Day Trip to Gunung Ijen

A friend in the east lives just below the Ijen Volcano Complex, a group of volcanos with a wild reputation. Together these volcanos form an elevated plateau about 12 miles wide. We took a jeep part way and hiked to the top of one volcano, Ijen, to see it’s turquoise-colored acid crater lake.

Visitors who arrive at the right time of night witness a unique sight, the walls of the caldera alight in blue flames. We didn’t see the blue fire but we did see its source, sulphur deposits. Long ago, Ijen, with its fluorescent-colored rocks, burning water, and noxious gasses, was thought to be the gateway to another, darker world. Today miners trek down the crater twice a day, trading their health for relatively competitive wages in a region where many earn a modest living in wet rice cultivation.

How We Learn to Wash our Hands

This is a post about water and sanitation in rural Indonesia and a collective attempt at making things better at one school. This is a continuation on my theme of finding and adapting existing solutions to common problems in my “neighborhood.” This is an essay about real people and the circumstances we find ourselves in. This is my story about how we learn to wash our hands.

Statistics rarely express the depth and nuance of a problem but they make for a decent starting point. Here’s one I’ve had on my mind for a while now: over 40% of Indonesians lack access to proper sanitation. That’s roughly the combined populations of France and the U.K.

I’m reminded of this statistic each time I see people defecate in the open. Some folks here use the river because they have no other means. When sewage escapes the river, when people use stagnant water, or fail to wash with soap, it often leads to preventable diseases like amoebas, tapeworms, E. coli, Typhoid fever or worse. Each year over 50,000 people die from diarrhea alone. This should be alarming.

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The Green Warriors

As a follow up to my post on finding local solutions, my first example comes from a small, vibrant group of people who call themselves the Laskar Hijau or “Green Warriors.”

I read about the Green Warriors in a local newspaper last semester and called to arrange a meeting with a man who goes by “A.A.” He kindly invited me and a couple of teacher friends to meet him at his home in Klakah, about 20 minutes out of town. He described the group as a community of friends with a common cause, environmental conservation. Despite his humble epithet their name conveys a truly radical element in the way they interact with environmental issues and institutions. These folks are nothing short of activists, leading a popular cause in politically complaisant rural East Java.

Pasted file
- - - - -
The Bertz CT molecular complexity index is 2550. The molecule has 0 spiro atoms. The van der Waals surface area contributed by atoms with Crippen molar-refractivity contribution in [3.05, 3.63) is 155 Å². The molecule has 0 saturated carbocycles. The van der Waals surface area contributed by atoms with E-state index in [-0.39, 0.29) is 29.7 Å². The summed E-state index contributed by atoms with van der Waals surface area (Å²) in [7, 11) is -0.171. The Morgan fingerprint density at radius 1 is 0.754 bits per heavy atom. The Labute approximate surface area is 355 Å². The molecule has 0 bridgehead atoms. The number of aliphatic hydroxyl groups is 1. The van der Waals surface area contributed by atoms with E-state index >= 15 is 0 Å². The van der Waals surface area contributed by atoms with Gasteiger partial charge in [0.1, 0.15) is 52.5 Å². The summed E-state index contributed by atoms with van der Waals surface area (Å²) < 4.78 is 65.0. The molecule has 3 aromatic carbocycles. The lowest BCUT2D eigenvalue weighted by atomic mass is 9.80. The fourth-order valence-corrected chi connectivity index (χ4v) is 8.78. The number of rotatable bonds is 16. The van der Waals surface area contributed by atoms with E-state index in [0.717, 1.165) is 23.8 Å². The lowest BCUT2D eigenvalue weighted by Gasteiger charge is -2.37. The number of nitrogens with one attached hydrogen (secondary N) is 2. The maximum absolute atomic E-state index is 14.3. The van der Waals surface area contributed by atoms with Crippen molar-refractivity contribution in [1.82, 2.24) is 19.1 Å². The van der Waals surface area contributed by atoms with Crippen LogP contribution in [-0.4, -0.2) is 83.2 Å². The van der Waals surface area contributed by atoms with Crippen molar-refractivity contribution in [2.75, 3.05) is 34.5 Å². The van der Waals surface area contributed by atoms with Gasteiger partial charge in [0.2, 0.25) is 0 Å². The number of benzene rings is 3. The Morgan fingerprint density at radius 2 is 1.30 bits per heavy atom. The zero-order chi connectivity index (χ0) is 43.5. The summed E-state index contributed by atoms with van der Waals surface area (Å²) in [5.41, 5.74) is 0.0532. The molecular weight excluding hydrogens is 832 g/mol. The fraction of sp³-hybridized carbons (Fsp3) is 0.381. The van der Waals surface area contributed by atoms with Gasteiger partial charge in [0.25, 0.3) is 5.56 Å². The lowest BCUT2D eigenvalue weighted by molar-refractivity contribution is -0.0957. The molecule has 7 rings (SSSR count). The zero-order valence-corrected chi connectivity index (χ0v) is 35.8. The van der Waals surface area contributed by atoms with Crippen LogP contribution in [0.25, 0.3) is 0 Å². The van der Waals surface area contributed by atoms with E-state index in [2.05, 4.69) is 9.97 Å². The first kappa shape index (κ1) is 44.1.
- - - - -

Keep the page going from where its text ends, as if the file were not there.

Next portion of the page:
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On Finding, Not Searching

For what seems like far too long, I had felt stuck in a puddle of ambiguity each time I asked myself: “What exactly are you doing, Matt?”

A professor was the first to tell me: “Peace Corps is great but it’s not real development work. And you will gain so much more from the experience than you can give back.” For over 50 years now, volunteers have formed their own interpretations on the agency’s goals and the meaning of service. At over a year in, my own views are still forming from my own niche, out here, in the developing world. But don’t go just yet! This isn’t a depressing post!

Last school year came to an unceremonious close. Against my better judgement, I tallied up my professional accomplishments from the previous two semesters only to find my impact lacking. I came to the conclusion that too many structural barriers had prevented me from achieving my goals, namely improving the numbers on our Project Framework in some meaningful way. Today, I don’t think this view is necessarily wrong but it’s not that simple either. We must embrace ambiguity if we wish to arrive at a point of view beyond it.

Volunteers perform myriad jobs under the banner of technical training and building friendship. I happen to believe the agency’s greatest strengths, at least here in Indonesia, all have to do with organizing at the community level. This thought came to me only after failing, in so many fantastic ways, to successfully challenge the status quo at school. The most valuable commodity I can offer is not so much technical but my will to put people, ideas, and resources together. Here I share a lesson my community taught me about organizing.

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My First Race, up on Mt. Bromo

The truth is I’ve never fancied myself a runner. I used to run in high school and college but I have never registered for a race nor have I ever donned lycra shorts, thankfully. Runners are tall, graceful, and exceedingly disciplined. I am none of these. Despite this, I found myself atop Mt. Bromo last Saturday. I was there to run the half-marathon.

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